If you opened your business in 2011, you are now faced with the task of filing business taxes. For some businesses, this isn’t a challenging task but for most, it involves some tax regulations that were never encountered for individual or family tax returns. Here are a few ideas that may help.
Did You Register?
If you didn’t register your business as an LLC or other entity with your secretary of state, make that one of your 2012 goals. Keeping your business financials separate from your personal finances not only protects you legally but it makes your tax return easier to navigate. Registering your business won’t make your profits subject to double taxation like some people believe. You’ll still be able to claim it as pass through income in most cases. It’s inexpensive and there are plenty of online business registration sites that will help you with this for a minimal cost.
Be Careful What You Deduct
Your business may not have earned positive revenue in 2011. That’s understandable especially if it was your first year in business but if that’s the case, watch what you deduct. The IRS may examine your deductions more closely if you have negative proceeds. If you deduct it, make sure you have adequate documentation to go with the deduction.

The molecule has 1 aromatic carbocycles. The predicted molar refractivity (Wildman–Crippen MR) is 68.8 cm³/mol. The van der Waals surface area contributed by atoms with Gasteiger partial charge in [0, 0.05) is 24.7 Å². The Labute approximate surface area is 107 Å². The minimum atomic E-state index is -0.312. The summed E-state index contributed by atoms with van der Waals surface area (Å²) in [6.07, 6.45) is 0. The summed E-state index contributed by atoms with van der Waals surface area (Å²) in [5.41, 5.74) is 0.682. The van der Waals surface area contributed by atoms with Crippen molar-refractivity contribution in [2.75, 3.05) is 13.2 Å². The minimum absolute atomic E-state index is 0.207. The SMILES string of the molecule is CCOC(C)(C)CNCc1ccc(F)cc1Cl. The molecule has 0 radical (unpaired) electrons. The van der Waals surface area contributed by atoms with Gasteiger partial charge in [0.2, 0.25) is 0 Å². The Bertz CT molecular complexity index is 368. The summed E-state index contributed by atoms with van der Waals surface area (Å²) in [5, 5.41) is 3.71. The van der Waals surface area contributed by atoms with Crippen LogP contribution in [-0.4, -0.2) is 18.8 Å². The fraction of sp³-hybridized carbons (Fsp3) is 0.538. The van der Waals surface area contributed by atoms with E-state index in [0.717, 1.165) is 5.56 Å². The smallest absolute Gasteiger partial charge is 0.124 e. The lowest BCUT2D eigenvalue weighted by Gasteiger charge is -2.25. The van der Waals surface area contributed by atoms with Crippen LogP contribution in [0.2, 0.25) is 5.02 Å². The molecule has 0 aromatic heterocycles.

The home office deduction allows you to deduct the costs associated with your office if you work at home but it’s not as easy as it sounds. In order to qualify you have to meet some IRS guidelines including the exclusive use rule. If you use your home office for anything other than for your business, you can’t take the deduction. If your desk is in the dining room, you don’t qualify.
There are other stipulations you have to meet before claiming this deduction so make sure you understand the IRS guidelines before writing it off.
Business taxes are more complicated than your family taxes and for that reason, getting help is well advised. If you do nothing else, consider having a tax professional look over your return before you submit it. You may have missed a deduction that could result in a smaller tax bill.
Remember that paying more taxes than you have to degrades your business’ profits. As you enter your second calendar year, have a system for keeping track of receipts and deductions so you don’t have to rely on your memory when you’re preparing your 2012 tax returns.